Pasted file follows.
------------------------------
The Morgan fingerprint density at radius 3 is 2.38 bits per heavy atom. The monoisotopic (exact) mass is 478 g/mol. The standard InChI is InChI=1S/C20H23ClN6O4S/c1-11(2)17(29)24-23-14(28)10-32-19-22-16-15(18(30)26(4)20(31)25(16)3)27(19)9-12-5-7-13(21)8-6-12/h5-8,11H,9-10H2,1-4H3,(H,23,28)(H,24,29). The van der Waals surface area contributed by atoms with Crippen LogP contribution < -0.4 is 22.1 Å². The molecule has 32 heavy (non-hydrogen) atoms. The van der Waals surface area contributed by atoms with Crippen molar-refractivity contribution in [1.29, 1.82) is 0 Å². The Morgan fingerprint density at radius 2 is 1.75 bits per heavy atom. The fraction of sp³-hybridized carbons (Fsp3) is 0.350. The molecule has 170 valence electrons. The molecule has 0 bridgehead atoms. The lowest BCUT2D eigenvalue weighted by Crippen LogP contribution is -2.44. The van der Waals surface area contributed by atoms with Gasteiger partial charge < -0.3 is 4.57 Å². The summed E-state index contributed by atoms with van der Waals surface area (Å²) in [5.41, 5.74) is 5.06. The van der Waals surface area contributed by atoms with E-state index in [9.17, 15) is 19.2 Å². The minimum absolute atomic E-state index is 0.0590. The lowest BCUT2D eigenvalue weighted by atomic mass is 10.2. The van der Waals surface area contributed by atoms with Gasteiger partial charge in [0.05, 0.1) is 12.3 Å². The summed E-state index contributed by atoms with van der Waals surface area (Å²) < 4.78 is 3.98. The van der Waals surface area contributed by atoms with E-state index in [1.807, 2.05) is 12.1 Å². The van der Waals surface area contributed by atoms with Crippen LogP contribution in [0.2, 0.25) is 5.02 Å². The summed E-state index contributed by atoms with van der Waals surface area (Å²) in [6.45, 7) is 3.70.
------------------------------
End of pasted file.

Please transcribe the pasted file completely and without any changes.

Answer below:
The Morgan fingerprint density at radius 3 is 2.38 bits per heavy atom. The monoisotopic (exact) mass is 478 g/mol. The standard InChI is InChI=1S/C20H23ClN6O4S/c1-11(2)17(29)24-23-14(28)10-32-19-22-16-15(18(30)26(4)20(31)25(16)3)27(19)9-12-5-7-13(21)8-6-12/h5-8,11H,9-10H2,1-4H3,(H,23,28)(H,24,29). The van der Waals surface area contributed by atoms with Crippen LogP contribution < -0.4 is 22.1 Å². The molecule has 32 heavy (non-hydrogen) atoms. The van der Waals surface area contributed by atoms with Crippen molar-refractivity contribution in [1.29, 1.82) is 0 Å². The Morgan fingerprint density at radius 2 is 1.75 bits per heavy atom. The fraction of sp³-hybridized carbons (Fsp3) is 0.350. The molecule has 170 valence electrons. The molecule has 0 bridgehead atoms. The lowest BCUT2D eigenvalue weighted by Crippen LogP contribution is -2.44. The van der Waals surface area contributed by atoms with Gasteiger partial charge < -0.3 is 4.57 Å². The summed E-state index contributed by atoms with van der Waals surface area (Å²) in [5.41, 5.74) is 5.06. The van der Waals surface area contributed by atoms with E-state index in [9.17, 15) is 19.2 Å². The minimum absolute atomic E-state index is 0.0590. The lowest BCUT2D eigenvalue weighted by atomic mass is 10.2. The van der Waals surface area contributed by atoms with Gasteiger partial charge in [0.05, 0.1) is 12.3 Å². The summed E-state index contributed by atoms with van der Waals surface area (Å²) < 4.78 is 3.98. The van der Waals surface area contributed by atoms with E-state index in [1.807, 2.05) is 12.1 Å². The van der Waals surface area contributed by atoms with Crippen LogP contribution in [0.2, 0.25) is 5.02 Å². The summed E-state index contributed by atoms with van der Waals surface area (Å²) in [6.45, 7) is 3.70.